Table 1 

The size distribution and zeta potential of PDGL-GEM, PDGL-GEM@CAP and PDGL-GEM@CAP/CQ

Size (nm)PDIZeta potential (mV)
PDGL-GEM33.5 ± 1.150.287 ± 0.024+ 10.8 ± 1.21
PDGL-GEM@CAP110.32 ± 3.260.191 ± 0.045+ 5.7 ± 0.25
PDGL-GEM@CAP/CQ125.25 ± 1.060.238 ± 0.016+ 3.8 ± 0.85
 Figure 1 

(A) Schematic of PDGL-GEM synthesis. (B) Transmission electron micrographs of PDGL-GEM and of PDGL-GEM@CAP/CQ at pH 6.5 or 7.4. Scale bar: 100 nm. (C) Size of PDGL-GEM@CAP/CQ incubated at different pHs (n = 3, mean ± SD). (D) Release of GEM and CQ from PDGL-GEM@CAP/CQ at different pHs (n = 3, mean ± SD).

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 Figure 2 

(A) Confocal micrographs showing uptake of Cy5.5-labeled nanoparticles by Pan 02 cells. Scale bar: 20 µm. (B) Uptake of Cy5.5-labeled nanoparticles by Pan 02 cells, as measured by flow cytometry (n = 3, mean ± SD). * p < 0.05. (C) Colocalization of Cy5.5-labeled nanoparticles (red) and lysosomes (green). Nuclei were stained with DAPI (blue). Scale bar: 10 µm. (D) Penetration of Cy5.5-labeled nanoparticles into 3D Pan 02 tumor spheroids. Scale bar: 100 µm.

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PDGL-GEM@CAP/CQ remained well dispersed, without aggregation, after incubation for up to 24 h in 50% fetal bovine serum (Figure S3A). Encapsulating PDGL within CAP substantially reduced the ability of PDGL to lyse red blood cells, suggesting that PDGL-GEM@CAP/CQ has good biocompatibility (Figure S3B-C).

Uptake of PDGL@CAP by PDAC cells in culture

Uptake of Cy5.5-labeled nanoparticles by the PDAC cell line Pan 02 was measured by flow cytometry and confocal laser scanning microscopy. Regardless of pH, small PDGL was efficiently internalized (Figure 2A-B). PDGL@CAP was internalized nearly twice as much at pH 6.5 as at pH 7.4. We attribute this to CAP dissolution, which releases small PDGL and is more easily internalized. Mechanistic experiments suggested that Cy5.5-PDGL@CAP was internalized mainly by a caveola-associated pathway (Figure S4). At pH 6.5, Cy5.5-labelled PDGL@CAP was degraded to release Cy5.5-PDGL, which was internalized through caveola-mediated endocytosis as well as micropinocytosis.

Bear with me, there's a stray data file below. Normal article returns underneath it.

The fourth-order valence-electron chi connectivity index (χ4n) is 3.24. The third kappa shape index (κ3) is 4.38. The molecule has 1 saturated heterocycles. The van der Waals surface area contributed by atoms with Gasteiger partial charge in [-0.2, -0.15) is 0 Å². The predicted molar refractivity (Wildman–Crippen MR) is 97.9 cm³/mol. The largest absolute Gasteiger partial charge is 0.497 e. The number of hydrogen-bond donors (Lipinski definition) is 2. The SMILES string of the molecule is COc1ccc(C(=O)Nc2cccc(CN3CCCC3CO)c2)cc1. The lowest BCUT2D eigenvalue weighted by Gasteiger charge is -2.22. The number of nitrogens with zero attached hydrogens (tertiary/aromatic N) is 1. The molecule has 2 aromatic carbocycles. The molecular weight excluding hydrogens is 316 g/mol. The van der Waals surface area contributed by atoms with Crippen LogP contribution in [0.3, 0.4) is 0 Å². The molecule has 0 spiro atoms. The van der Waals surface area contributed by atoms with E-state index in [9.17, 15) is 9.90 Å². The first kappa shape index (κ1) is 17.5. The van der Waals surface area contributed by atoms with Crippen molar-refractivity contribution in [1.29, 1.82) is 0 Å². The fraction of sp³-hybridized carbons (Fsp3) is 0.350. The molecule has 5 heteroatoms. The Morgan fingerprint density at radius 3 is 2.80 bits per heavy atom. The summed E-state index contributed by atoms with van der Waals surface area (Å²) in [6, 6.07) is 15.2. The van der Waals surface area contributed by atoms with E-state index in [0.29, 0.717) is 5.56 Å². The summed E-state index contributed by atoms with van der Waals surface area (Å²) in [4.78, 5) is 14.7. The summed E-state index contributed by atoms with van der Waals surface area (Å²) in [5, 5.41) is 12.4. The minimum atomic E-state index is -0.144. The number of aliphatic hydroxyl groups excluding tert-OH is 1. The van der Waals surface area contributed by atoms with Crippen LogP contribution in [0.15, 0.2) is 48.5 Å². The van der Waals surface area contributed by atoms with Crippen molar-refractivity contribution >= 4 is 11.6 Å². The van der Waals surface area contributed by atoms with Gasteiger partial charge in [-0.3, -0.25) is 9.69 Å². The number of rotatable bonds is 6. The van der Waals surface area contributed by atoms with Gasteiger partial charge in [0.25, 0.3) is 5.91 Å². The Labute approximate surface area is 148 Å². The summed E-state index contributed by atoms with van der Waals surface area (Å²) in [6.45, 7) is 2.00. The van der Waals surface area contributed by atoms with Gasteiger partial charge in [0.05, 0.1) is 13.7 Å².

We studied the colocalization of Cy5.5-labeled nanoparticles (red) and lysosomes (green) using confocal laser scanning microscopy (Figure 2C). Compared to the results at pH 7.4, PDGL@CAP was taken up to a greater extent at pH 6.5, and the nanoparticles were more dispersed in the cytoplasm. In contrast, PDGL alone tended to accumulate in lysososomes at both pHs. Our results suggest that the CAP structure facilitates endosomal escape. We hypothesize that the high H+ concentration in endolysosomes interrupts the coordination between calcium and phosphate ions in CAP, leading to nanoparticle dissociation and endosomal escape [28].

To explore the ability of PDGL@CAP to penetrate deeply into tumors, we analyzed nanoparticle uptake into Pan 02 tumor spheroids (Figure 2D). PDGL penetrated to a depth of 150 nm at both pH 6.5 and 7.4, probably owing to its small size. The larger PDGL@CAP penetrated to a small extent at pH 7.4, whereas it penetrated to a similar extent as the much smaller PDGL at pH 6.5. These results support our idea that the acidity of the TME induces nanoparticle shrinkage, which in turn facilitates deep tumor penetration.